It’s important to have conversations with parents early on before they’re unable to handle their estate, will and financial planning. In an ideal world, your parents will bring up these topics. But unfortunately, that’s not always the case. Helping a parent manage finances can be overwhelming, especially if they are hesitant, but now is not the time to avoid uncomfortable situations.

If you haven’t discussed financial plans with your parents and siblings, you may want to bring it up soon. Having open conversations about long-term financial planning can diffuse problems that may occur after death. Every situation is unique, though, which is why our McCortney Family Hospice team is here to help. Here are 5 helpful strategies for managing your parent’s finances.


  1. Ensure there is a will and a power of attorney

It’s important to have a living will that clearly defines your parent’s last wishes for their estate, assets and belongings. If a will isn’t present, the government is given the power to decide happens — which can be a long and stressful process.

It’s also wise to have a power of attorney (POA). A POA gives one or two people the authority to manage the parent’s finances and property on their behalf. There are pros and cons to this, but a POA can be especially helpful when a parent falls ill.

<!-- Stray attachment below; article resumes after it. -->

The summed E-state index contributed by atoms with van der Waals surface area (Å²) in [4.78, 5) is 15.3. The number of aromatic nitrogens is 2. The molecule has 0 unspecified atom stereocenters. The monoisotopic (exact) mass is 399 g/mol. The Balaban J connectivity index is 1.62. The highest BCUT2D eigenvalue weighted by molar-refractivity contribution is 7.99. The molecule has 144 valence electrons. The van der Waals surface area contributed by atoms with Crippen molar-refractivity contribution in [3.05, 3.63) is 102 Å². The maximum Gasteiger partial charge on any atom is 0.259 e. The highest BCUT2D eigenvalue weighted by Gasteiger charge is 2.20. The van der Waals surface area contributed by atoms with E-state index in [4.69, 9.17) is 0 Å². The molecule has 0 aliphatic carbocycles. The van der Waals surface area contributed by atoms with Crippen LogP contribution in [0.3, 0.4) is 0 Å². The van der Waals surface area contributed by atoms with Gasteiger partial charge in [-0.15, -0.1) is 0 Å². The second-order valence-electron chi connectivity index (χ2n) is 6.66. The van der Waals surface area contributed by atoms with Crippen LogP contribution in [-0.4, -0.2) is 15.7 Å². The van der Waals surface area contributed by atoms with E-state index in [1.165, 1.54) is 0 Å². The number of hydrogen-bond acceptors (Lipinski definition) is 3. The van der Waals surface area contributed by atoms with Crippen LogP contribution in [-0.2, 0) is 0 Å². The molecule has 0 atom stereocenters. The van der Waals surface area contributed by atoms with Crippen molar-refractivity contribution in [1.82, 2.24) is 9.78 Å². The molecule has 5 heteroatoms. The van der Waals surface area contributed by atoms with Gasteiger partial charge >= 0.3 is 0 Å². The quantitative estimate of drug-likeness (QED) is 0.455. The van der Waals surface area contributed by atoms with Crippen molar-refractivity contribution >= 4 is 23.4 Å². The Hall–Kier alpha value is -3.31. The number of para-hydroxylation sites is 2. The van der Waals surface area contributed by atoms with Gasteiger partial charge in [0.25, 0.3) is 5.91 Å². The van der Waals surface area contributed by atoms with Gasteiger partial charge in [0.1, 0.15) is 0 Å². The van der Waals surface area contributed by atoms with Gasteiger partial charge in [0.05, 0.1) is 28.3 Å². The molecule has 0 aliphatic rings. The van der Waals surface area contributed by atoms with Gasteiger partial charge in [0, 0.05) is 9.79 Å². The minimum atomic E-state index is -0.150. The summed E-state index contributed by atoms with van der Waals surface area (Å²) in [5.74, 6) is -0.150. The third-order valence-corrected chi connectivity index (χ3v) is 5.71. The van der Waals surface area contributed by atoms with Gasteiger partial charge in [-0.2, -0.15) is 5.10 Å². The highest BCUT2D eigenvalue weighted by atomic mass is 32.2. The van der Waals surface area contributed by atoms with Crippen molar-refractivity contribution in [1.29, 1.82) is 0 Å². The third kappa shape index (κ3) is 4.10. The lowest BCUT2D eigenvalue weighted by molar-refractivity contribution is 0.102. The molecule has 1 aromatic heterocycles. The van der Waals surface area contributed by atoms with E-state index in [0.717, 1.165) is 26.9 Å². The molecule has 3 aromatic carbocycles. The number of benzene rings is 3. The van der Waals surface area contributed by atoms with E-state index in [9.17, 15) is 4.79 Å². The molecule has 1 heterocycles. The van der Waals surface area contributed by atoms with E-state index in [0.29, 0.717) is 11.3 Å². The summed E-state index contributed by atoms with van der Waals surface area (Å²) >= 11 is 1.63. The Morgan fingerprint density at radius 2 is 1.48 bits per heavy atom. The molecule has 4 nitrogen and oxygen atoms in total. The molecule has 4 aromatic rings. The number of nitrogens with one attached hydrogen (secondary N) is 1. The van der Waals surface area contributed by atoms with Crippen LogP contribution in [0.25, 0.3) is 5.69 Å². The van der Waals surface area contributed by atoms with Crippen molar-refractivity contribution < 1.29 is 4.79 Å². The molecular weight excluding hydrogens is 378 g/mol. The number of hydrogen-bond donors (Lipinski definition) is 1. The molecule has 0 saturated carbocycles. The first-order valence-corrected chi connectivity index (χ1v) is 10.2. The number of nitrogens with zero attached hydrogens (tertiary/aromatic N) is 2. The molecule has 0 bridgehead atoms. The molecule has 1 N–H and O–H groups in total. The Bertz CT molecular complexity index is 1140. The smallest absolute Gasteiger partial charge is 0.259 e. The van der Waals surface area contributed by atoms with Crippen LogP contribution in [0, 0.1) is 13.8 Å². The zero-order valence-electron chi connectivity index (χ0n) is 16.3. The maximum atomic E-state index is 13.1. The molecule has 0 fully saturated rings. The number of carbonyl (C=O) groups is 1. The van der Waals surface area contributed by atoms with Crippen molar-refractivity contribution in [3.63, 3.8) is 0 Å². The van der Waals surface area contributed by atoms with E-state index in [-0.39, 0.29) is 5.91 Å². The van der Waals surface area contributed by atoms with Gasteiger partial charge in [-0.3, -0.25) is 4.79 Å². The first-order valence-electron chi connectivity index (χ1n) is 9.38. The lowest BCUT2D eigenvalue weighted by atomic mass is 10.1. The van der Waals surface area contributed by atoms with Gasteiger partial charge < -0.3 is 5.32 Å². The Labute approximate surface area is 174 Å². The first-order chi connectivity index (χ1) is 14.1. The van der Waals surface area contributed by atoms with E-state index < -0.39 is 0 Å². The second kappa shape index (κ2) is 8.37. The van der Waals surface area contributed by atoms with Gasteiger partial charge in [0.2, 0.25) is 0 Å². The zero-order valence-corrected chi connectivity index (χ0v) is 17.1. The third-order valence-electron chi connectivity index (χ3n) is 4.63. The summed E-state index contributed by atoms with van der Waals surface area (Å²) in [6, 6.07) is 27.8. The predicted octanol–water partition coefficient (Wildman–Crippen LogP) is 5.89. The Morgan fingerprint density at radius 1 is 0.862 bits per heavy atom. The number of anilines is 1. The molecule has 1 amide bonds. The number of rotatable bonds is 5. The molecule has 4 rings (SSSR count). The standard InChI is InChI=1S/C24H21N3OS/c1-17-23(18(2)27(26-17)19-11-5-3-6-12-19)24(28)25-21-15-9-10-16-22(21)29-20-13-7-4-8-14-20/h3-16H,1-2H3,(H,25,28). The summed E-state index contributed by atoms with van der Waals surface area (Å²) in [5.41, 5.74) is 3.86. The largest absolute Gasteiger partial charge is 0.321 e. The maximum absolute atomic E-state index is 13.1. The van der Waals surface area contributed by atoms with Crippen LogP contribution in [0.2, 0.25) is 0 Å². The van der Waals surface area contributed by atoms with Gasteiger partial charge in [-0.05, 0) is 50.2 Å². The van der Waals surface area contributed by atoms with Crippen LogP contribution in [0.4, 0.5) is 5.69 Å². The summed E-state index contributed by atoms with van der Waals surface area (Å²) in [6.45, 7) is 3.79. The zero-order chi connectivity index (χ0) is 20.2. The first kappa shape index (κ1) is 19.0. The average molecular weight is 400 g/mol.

1. Designate beneficiaries for their assets

Whenever you set up your parent’s accounts for RRSPs, TFSAs insurance policies, be sure to name a beneficiary so accounts can roll over immediately. Keep in mind, if the beneficiary for these accounts is a spouse, they won’t be required to pay taxes on the additional income. If it’s a child or other family member, it’ll be taxable. Regardless, if you don’t name a beneficiary, registered assets will go to the estate and be frozen until they’re settled.


  1. Discuss any joint banking accounts

If you’re assisting your parent with bills and currently managing their finances, you may consider becoming a joint account holder. This will greatly depend on the situation and your comfort level with your parent. A joint bank account is usually a good backup if there’s no POA in place.


  1. Try to avoid probate fees

A way you can avoid probate fees is for your parent to distribute excess assets as gifts while they’re living. Most gifts are non-taxable so family members won’t be slapped with probate fees and taxes down the road. It also reassures the parent their wishes assets are going to the intended person.


  1. Ensure that funeral expenses are covered

When a parent passes away, it places emotional stress on the family. It’s important to make sure bills are paid and that the family has the correct access to assets. Most often, parents have a whole life insurance policy (versus term or none) that’s intended to cover funeral expenses. Make sure to ask your parents what kind of policy they have and where it’s located.

It’s important for families to take time and review long-term financial wishes. Life is unpredictable and it’s wise to make preparations for the worst case scenario. Make sure your parents have a plan in place, take the necessary actions and ensure it’s communicated to the rest of your family. Rest assured, you’ll feel a weight lifted from your shoulder having a plan in place.

If you have any questions regarding managing your parent’s finances, don’t hesitate to call one of our McCortney Family Hospice locations. We’re more than happy to put your mind at ease by guiding you through the process.